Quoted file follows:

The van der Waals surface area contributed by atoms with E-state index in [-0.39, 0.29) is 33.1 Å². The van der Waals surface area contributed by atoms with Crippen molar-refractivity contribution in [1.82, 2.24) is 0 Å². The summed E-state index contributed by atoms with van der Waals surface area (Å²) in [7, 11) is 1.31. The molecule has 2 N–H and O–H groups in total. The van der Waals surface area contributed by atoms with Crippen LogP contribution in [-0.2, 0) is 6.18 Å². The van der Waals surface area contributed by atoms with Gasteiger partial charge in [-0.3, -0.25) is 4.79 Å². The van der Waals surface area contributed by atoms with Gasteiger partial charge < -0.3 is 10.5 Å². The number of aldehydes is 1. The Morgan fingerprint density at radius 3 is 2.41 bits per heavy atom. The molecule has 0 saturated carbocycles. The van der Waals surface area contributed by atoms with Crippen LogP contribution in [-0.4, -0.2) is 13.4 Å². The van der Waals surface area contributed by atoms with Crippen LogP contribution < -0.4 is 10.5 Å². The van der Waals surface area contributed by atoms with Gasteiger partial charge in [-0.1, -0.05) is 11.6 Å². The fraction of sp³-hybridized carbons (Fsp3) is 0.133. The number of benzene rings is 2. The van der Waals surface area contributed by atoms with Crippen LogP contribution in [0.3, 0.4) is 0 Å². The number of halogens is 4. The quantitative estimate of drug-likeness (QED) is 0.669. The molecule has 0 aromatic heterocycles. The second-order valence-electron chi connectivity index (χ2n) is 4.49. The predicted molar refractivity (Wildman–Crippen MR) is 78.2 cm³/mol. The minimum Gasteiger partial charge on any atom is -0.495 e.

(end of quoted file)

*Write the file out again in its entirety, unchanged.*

The van der Waals surface area contributed by atoms with E-state index in [-0.39, 0.29) is 33.1 Å². The van der Waals surface area contributed by atoms with Crippen molar-refractivity contribution in [1.82, 2.24) is 0 Å². The summed E-state index contributed by atoms with van der Waals surface area (Å²) in [7, 11) is 1.31. The molecule has 2 N–H and O–H groups in total. The van der Waals surface area contributed by atoms with Crippen LogP contribution in [-0.2, 0) is 6.18 Å². The van der Waals surface area contributed by atoms with Gasteiger partial charge in [-0.3, -0.25) is 4.79 Å². The van der Waals surface area contributed by atoms with Gasteiger partial charge < -0.3 is 10.5 Å². The number of aldehydes is 1. The Morgan fingerprint density at radius 3 is 2.41 bits per heavy atom. The molecule has 0 saturated carbocycles. The van der Waals surface area contributed by atoms with Crippen LogP contribution in [-0.4, -0.2) is 13.4 Å². The van der Waals surface area contributed by atoms with Crippen LogP contribution < -0.4 is 10.5 Å². The van der Waals surface area contributed by atoms with Gasteiger partial charge in [-0.1, -0.05) is 11.6 Å². The fraction of sp³-hybridized carbons (Fsp3) is 0.133. The number of benzene rings is 2. The van der Waals surface area contributed by atoms with Crippen LogP contribution in [0.3, 0.4) is 0 Å². The number of halogens is 4. The quantitative estimate of drug-likeness (QED) is 0.669. The molecule has 0 aromatic heterocycles. The second-order valence-electron chi connectivity index (χ2n) is 4.49. The predicted molar refractivity (Wildman–Crippen MR) is 78.2 cm³/mol. The minimum Gasteiger partial charge on any atom is -0.495 e.